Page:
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Topic: Is it the linearity of the Analog input affected by the potentiometer value? (Read 3511 times)previous topic - next topic

Palliser

I do not know exactly whether this topic has been discussed here before, but given that neither the  'Reading a Potentiometer' Arduino tutorial not the Analog Input example sketch specifies a resistance value or range for the potentiometer to be used, and knowing that the Analog input of the Arduino board (UNO, DUE, Leo, etc.) has a non infinite internal resistance (I have measured values between 300K to 1M), I wonder if someone here has spent time verifying if the value of the potentiometer affects significantly or not the linearity (voltage vs. the bit resolution (values)) of the Analog input. I mean, is it relevant the value of potentiometer if we need linearity (i.e linear pot dialed 50% should gives Vref/2 and (max. bit-resolution)/2 no matter its resistance)? Regards!

AmbiLobe

#1
Aug 22, 2013, 12:14 amLast Edit: Aug 22, 2013, 12:16 am by AmbiLobe Reason: 1
"I wonder if someone here has spent time verifying if the value of the potentiometer affects significantly or not the linearity (voltage vs. the bit resolution (values)) of the Analog input."

No.

"I mean, is it relevant the value of potentiometer if we need linearity (i.e linear pot dialed 50% should gives Vref/2 and (max. bit-resolution)/2 no matter its resistance)? "

Yes, but have some tolerance for imprecision. A 1% tolerance on your part will be more satisfying than a 2% tolerance for the granularity and quantization of discrete windings on a mechanical sweeper. You already measured 300k ohms for the Arduino input. So you can use the voltage divider equation to select a pot within your tolerance in a precision goal.

SurferTim

Be aware there are two common types of potentiometer tapers. Linear and log (audio). The linear taper is linear, The log taper is not.

DirtBiker

#3
Aug 22, 2013, 12:36 amLast Edit: Aug 22, 2013, 12:49 am by DirtBiker Reason: 1
Let's take a quick look.  Assume a 100K pot. Assume the leakage current on an analog I/O pin could be as much as 1.5uA.  Across a 100K resistor that would amount to about .15V or about 3%, which for 10bit ADC is quite high.  I'd say you'd need to be more in the 10K Ohm range and use a cermet pot if linearity is truly important to you.

Edit:  BTW, this is what is referred to as a 'back of the envelope' calculation.  The idea was to get in ballpark, not work it out ot 10-24 precision.  So, all the AR types, relax.

Palliser

According to Atmel's ATmega328p doc8161, p.257 (Arduino UNO case, my case):
http://www.atmel.com/Images/doc8161.pdf

Quote
"The ADC is optimized for analog signals with an output impedance of approximately 10 k? or less. If such a source is used, the sampling time will be negligible. If a source with higher impedance is used, the sampling time will depend on how long time the source needs to charge the S/H capacitor, with can vary widely. The user is recommended to only use low impedance sources with slowly varying signals, since this minimizes the required charge transfer to the S/H capacitor."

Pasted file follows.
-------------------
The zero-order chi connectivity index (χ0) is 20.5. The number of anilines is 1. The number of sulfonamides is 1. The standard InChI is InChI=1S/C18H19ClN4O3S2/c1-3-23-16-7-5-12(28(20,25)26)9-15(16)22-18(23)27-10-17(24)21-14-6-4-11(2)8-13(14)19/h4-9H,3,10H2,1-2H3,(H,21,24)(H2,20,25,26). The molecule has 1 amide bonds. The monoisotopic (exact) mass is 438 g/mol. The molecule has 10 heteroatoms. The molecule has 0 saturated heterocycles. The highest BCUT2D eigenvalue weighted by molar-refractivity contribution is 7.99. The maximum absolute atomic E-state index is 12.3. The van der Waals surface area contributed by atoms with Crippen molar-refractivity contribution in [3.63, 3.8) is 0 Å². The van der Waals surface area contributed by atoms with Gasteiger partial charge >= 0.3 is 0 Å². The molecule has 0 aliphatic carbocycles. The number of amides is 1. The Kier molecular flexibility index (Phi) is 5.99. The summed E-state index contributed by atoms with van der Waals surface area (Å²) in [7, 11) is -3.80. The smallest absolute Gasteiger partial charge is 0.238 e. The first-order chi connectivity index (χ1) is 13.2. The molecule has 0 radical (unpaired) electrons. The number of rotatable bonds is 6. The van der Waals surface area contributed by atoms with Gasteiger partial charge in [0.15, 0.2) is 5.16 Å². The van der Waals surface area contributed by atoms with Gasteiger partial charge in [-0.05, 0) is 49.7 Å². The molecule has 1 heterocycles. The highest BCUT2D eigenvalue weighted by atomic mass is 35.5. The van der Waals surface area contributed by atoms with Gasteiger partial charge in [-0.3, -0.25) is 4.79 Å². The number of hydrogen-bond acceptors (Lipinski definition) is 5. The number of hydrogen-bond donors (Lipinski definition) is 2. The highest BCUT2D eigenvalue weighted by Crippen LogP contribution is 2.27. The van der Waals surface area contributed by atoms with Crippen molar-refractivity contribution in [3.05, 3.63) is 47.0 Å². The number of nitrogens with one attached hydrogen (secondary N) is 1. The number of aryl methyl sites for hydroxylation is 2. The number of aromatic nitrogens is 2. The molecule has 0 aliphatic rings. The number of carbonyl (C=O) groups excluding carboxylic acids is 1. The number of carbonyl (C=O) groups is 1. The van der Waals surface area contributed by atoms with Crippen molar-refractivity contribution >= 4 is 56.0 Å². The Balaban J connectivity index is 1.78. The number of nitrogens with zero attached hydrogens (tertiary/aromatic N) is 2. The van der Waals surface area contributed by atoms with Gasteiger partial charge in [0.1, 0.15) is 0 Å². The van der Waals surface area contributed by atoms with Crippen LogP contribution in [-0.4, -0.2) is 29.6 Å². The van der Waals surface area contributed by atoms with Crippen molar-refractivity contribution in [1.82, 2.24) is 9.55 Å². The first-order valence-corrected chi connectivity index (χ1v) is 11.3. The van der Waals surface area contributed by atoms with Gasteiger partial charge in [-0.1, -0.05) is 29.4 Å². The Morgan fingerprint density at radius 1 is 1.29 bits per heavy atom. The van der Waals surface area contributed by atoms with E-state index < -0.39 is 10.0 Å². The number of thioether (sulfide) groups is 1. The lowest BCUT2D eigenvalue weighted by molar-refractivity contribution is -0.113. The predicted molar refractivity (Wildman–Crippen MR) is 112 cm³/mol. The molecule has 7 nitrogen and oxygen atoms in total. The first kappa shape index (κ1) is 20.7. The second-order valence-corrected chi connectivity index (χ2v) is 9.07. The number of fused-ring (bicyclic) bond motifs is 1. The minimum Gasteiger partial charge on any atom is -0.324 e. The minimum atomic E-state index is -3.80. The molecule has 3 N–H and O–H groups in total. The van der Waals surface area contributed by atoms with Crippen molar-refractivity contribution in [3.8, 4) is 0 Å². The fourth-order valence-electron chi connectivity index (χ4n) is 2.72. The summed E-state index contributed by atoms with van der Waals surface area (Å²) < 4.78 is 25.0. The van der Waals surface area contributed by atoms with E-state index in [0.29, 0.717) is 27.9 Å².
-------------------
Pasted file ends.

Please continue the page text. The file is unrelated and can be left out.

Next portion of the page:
Thus, for the case of a potentiometer (not varying signal, also my case) appears to be the linearity will be the same, regardless of the impedance (pure resistive, Zc = 0, Zl = 0). Thank you AmbiLobe, SurferTim and DirtBiker for you comments.

dc42

... knowing that the Analog input of the Arduino board (UNO, DUE, Leo, etc.) has a non infinite internal resistance (I have measured values between 300K to 1M) ...

Looks like you have measured incorrectly. From the datasheet, the ADC has a typical input resistance of 100M. However, if you read from more than one analog pin, then with source resistances greater than about 10K, you will get crosstalk between the readings, due to insufficient sample-and-hold time. Unfortunately, the analogRead code in the Arduino core switches the ADC multiplexer to the desired pin and then starts the conversion in the very next instruction, which provided the very minimum sample-and hold time. Patching the source (wiring_analog.c) to include a delayMicroseconds call (right at the place where there is a commented-out delay(1) call) allows the use of higher input resistances without crosstalk. 1us of delay per additional 10K source resistance is usually sufficient. Alternatively, if the voltage you are measuring changes only slowly (e.g. because the pin is connected to a pot), just connect a 0.01uF or greater capacitor between the pin and ground.
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Palliser

Hello dc42,
Thank you for your note regarding the use of a source resistance greater than 10K. I am planning to build a sine-wave generator using UNO (10-bit res.) and then DUE (12-bit res.) with a couple of pots to adjust the amplitude and frequency. That's why I started considering linearity. I will certainly reread your notes during my design. Thank you very much.

By the way, I have decided to keep this post open in the event that issues arise during my design. Regards!

dc42

Why not use a rotary encoder to select the frequency and amplitude, and an LCD display to show them? That way, you can set them accurately. You can use a single encoder with a built-in push button, by using the push button to select between frequency and amplitude adjustment. Or use 2 separate encoders if you prefer.
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polymorph

I agree with dc42. No noise issues with a rotary encoder as you'll have with potentiometers.
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